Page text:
Today’s daily update from the Chronicle of Philanthropy included a report on neurological studies of philanthropy:

Charity Comes Naturally to Humans, Some Studies Say
Neuroscientists studying human empathy, altruism, and morality often find that doing good is hard-wired into the brain — and is an action that often produces pleasure, reports The Washington Post.

Although morality is often thought of as a set of restrictions imposed upon man’s more selfish, animal instincts, many scientists are finding evidence that helping others and understanding right from wrong is intrinsic to the human brain. The brain may be “rewarded” with pleasure when it makes a moral choice, the newspaper reports.

You can read several recent articles in The Chronicle of Philanthropy about studies of the brain and altruistic or charitable behavior, including one in which scientists at Duke University found that altruism is linked to the perception of external meaning: a more basic recognition than empathy, the researchers said. And the National Institute of Neurological Disorders and Stroke found that giving to charity evoked the same pleasurable brain activity as sex, drugs, and good food.)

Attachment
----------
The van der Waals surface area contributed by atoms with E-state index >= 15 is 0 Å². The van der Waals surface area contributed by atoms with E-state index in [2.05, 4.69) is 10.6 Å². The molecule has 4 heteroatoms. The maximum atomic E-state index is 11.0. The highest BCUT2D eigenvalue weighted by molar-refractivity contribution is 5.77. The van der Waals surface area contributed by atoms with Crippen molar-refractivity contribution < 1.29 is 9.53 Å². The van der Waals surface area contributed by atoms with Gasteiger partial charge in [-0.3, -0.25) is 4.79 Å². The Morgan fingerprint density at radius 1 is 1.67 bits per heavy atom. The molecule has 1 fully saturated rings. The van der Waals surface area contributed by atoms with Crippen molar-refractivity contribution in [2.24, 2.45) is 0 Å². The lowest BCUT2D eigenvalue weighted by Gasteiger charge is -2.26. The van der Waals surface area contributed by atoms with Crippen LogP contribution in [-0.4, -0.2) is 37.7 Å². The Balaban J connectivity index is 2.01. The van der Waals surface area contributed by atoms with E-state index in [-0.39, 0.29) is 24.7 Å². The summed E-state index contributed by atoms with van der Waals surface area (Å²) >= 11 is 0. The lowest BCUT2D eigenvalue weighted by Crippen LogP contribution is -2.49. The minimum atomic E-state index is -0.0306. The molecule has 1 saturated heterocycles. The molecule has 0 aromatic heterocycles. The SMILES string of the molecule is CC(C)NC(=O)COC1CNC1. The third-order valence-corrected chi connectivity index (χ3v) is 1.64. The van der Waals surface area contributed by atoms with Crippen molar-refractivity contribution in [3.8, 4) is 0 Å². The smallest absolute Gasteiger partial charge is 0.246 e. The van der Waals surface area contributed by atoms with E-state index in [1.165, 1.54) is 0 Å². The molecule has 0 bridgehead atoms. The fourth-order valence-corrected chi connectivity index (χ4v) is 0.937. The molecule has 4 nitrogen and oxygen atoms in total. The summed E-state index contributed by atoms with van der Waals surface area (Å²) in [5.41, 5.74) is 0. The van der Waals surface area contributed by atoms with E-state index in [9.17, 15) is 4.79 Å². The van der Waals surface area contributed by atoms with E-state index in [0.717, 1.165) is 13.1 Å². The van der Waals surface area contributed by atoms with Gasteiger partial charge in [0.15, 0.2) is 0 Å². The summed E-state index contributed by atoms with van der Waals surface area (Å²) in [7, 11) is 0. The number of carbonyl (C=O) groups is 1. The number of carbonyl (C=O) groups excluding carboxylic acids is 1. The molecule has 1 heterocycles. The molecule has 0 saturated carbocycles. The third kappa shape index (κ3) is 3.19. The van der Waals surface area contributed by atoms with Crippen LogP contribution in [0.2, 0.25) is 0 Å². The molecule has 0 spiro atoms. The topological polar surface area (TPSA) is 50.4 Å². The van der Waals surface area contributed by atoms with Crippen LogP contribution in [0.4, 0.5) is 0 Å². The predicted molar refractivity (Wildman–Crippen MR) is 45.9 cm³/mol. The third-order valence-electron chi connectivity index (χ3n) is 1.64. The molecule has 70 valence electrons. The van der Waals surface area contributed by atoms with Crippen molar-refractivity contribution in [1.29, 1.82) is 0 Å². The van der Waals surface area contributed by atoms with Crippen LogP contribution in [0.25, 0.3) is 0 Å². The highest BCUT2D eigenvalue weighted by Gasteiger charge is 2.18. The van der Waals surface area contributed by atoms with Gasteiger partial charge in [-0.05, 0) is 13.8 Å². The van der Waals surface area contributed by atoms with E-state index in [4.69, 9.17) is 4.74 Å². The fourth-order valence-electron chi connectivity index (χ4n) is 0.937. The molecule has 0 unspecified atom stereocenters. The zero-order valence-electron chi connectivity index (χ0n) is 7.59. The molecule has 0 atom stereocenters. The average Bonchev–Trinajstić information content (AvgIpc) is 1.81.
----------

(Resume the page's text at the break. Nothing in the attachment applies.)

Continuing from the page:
(Free registration is required to view the Post article, and a paid subscription or short-term pass is required to view the Chronicle articles.)

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